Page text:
A Proposal on Macro-prudential Regulation
AbstractThis paper assesses the choice of different regulatory policy instruments for crisis management and prevention. To this end a two-period, rational expectations, monetary general equilibrium model with commercial banks, collateral, securitization and default is contructed in order to explain the 2007-2009 U.S. financial crisis. The equilibrium outcome is characterized by a contagion phenomenon that commences with increased default in the mortgage sector, and then spreads to the rest of the nominal sector of the economy. The resuslts show that in times of financial distress accommodative monetary policy mitigates housing crises, but it achieves only a partial improvement on financial stability. Regulatory measures are the primary tools to achieve financial stability; capital requirements reduce leverage in the banking sector, and induce banks to internalize (default) losses without taking a toll on the taxpayer; margin requirements prevent excess leverage in the housing and derivatives markets, thus containing the adverse effects of the housing crisis; and, liquidity requirements reduce banks´ exposure to risky assets, thereby promoting lending in times of financial distress and stemming house price deflation.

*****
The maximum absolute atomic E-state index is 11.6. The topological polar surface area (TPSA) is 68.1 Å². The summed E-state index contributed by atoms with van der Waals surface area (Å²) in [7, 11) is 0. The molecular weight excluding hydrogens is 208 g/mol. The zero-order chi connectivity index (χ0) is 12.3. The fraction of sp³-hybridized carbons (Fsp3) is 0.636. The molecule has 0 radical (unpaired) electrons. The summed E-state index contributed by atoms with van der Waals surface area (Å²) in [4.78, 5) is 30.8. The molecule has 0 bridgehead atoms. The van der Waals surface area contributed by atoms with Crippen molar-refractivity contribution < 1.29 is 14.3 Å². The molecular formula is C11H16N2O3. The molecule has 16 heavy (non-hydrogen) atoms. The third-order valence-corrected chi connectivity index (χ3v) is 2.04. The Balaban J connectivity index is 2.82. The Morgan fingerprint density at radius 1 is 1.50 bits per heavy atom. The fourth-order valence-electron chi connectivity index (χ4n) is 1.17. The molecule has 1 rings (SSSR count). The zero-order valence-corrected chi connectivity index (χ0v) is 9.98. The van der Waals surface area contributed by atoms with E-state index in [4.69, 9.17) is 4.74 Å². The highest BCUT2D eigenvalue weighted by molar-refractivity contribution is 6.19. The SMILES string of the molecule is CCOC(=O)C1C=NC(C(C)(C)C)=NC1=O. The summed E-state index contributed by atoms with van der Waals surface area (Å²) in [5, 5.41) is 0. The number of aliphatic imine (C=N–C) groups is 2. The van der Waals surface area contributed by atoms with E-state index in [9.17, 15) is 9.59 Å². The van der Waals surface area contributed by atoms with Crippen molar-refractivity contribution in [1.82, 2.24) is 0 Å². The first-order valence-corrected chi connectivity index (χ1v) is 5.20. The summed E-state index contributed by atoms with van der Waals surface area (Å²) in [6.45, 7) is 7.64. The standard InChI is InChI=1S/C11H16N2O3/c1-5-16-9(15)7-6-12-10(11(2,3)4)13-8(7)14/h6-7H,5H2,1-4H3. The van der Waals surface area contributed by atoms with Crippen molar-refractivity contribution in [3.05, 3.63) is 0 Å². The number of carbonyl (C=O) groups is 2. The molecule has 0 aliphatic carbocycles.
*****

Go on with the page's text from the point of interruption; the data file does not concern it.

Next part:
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Bibliographic InfoArticle provided by BANCO DE LA REPÚBLICA - ESPE in its journal ENSAYOS SOBRE POLÍTICA ECONÓMICA.
Volume (Year): (2011)
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- Satyajit Chatterjee & Dean Corbae & Makoto Nakajima & José-Víctor Ríos-Rull, 2007.
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"Debt-Constrained Asset Markets,"
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